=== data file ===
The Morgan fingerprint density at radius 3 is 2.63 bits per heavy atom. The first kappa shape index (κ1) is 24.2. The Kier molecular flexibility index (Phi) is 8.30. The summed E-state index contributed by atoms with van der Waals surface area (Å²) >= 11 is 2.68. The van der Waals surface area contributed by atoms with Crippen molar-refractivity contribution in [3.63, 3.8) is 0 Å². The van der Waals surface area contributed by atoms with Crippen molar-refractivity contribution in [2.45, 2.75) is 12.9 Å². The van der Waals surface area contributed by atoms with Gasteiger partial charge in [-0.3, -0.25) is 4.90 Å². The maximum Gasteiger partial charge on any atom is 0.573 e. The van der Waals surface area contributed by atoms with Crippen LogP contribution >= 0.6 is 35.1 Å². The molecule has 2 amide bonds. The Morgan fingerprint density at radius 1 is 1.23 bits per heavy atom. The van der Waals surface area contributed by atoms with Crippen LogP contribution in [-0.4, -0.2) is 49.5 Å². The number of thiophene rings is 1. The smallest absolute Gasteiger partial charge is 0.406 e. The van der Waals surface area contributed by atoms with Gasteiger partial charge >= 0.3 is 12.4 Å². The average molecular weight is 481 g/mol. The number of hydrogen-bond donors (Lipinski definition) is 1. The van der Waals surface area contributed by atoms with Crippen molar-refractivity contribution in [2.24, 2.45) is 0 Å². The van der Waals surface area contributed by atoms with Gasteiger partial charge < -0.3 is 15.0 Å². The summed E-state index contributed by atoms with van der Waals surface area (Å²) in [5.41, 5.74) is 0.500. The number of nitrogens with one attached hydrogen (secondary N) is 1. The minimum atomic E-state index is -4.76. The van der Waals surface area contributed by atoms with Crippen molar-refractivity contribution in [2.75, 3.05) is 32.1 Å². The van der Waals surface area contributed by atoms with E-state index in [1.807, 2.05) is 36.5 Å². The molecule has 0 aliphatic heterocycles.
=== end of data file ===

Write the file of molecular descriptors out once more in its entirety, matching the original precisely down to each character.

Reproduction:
The Morgan fingerprint density at radius 3 is 2.63 bits per heavy atom. The first kappa shape index (κ1) is 24.2. The Kier molecular flexibility index (Phi) is 8.30. The summed E-state index contributed by atoms with van der Waals surface area (Å²) >= 11 is 2.68. The van der Waals surface area contributed by atoms with Crippen molar-refractivity contribution in [3.63, 3.8) is 0 Å². The van der Waals surface area contributed by atoms with Crippen molar-refractivity contribution in [2.45, 2.75) is 12.9 Å². The van der Waals surface area contributed by atoms with Gasteiger partial charge in [-0.3, -0.25) is 4.90 Å². The maximum Gasteiger partial charge on any atom is 0.573 e. The van der Waals surface area contributed by atoms with Crippen LogP contribution >= 0.6 is 35.1 Å². The molecule has 2 amide bonds. The Morgan fingerprint density at radius 1 is 1.23 bits per heavy atom. The van der Waals surface area contributed by atoms with Crippen LogP contribution in [-0.4, -0.2) is 49.5 Å². The number of thiophene rings is 1. The smallest absolute Gasteiger partial charge is 0.406 e. The van der Waals surface area contributed by atoms with Gasteiger partial charge >= 0.3 is 12.4 Å². The average molecular weight is 481 g/mol. The number of hydrogen-bond donors (Lipinski definition) is 1. The van der Waals surface area contributed by atoms with Crippen molar-refractivity contribution in [2.24, 2.45) is 0 Å². The van der Waals surface area contributed by atoms with Gasteiger partial charge < -0.3 is 15.0 Å². The summed E-state index contributed by atoms with van der Waals surface area (Å²) in [5.41, 5.74) is 0.500. The number of nitrogens with one attached hydrogen (secondary N) is 1. The minimum atomic E-state index is -4.76. The van der Waals surface area contributed by atoms with Crippen molar-refractivity contribution in [2.75, 3.05) is 32.1 Å². The van der Waals surface area contributed by atoms with E-state index in [1.807, 2.05) is 36.5 Å². The molecule has 0 aliphatic heterocycles.